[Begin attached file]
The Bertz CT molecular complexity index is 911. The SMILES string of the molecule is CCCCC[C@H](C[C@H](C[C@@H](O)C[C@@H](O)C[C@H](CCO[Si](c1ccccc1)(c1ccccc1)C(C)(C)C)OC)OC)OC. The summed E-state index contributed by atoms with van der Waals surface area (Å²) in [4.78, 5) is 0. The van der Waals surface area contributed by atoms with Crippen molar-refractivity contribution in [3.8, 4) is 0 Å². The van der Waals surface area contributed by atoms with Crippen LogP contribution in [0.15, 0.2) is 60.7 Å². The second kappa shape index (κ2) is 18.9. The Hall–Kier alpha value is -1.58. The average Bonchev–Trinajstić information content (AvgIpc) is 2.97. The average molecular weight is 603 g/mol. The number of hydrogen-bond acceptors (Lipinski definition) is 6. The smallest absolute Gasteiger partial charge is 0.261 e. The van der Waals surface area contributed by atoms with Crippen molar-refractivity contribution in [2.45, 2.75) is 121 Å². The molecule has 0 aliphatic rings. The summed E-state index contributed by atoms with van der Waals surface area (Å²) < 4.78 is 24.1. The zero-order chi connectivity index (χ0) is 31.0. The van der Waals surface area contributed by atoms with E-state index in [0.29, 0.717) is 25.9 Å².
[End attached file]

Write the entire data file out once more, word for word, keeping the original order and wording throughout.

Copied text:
The Bertz CT molecular complexity index is 911. The SMILES string of the molecule is CCCCC[C@H](C[C@H](C[C@@H](O)C[C@@H](O)C[C@H](CCO[Si](c1ccccc1)(c1ccccc1)C(C)(C)C)OC)OC)OC. The summed E-state index contributed by atoms with van der Waals surface area (Å²) in [4.78, 5) is 0. The van der Waals surface area contributed by atoms with Crippen molar-refractivity contribution in [3.8, 4) is 0 Å². The van der Waals surface area contributed by atoms with Crippen LogP contribution in [0.15, 0.2) is 60.7 Å². The second kappa shape index (κ2) is 18.9. The Hall–Kier alpha value is -1.58. The average Bonchev–Trinajstić information content (AvgIpc) is 2.97. The average molecular weight is 603 g/mol. The number of hydrogen-bond acceptors (Lipinski definition) is 6. The smallest absolute Gasteiger partial charge is 0.261 e. The van der Waals surface area contributed by atoms with Crippen molar-refractivity contribution in [2.45, 2.75) is 121 Å². The molecule has 0 aliphatic rings. The summed E-state index contributed by atoms with van der Waals surface area (Å²) < 4.78 is 24.1. The zero-order chi connectivity index (χ0) is 31.0. The van der Waals surface area contributed by atoms with E-state index in [0.29, 0.717) is 25.9 Å².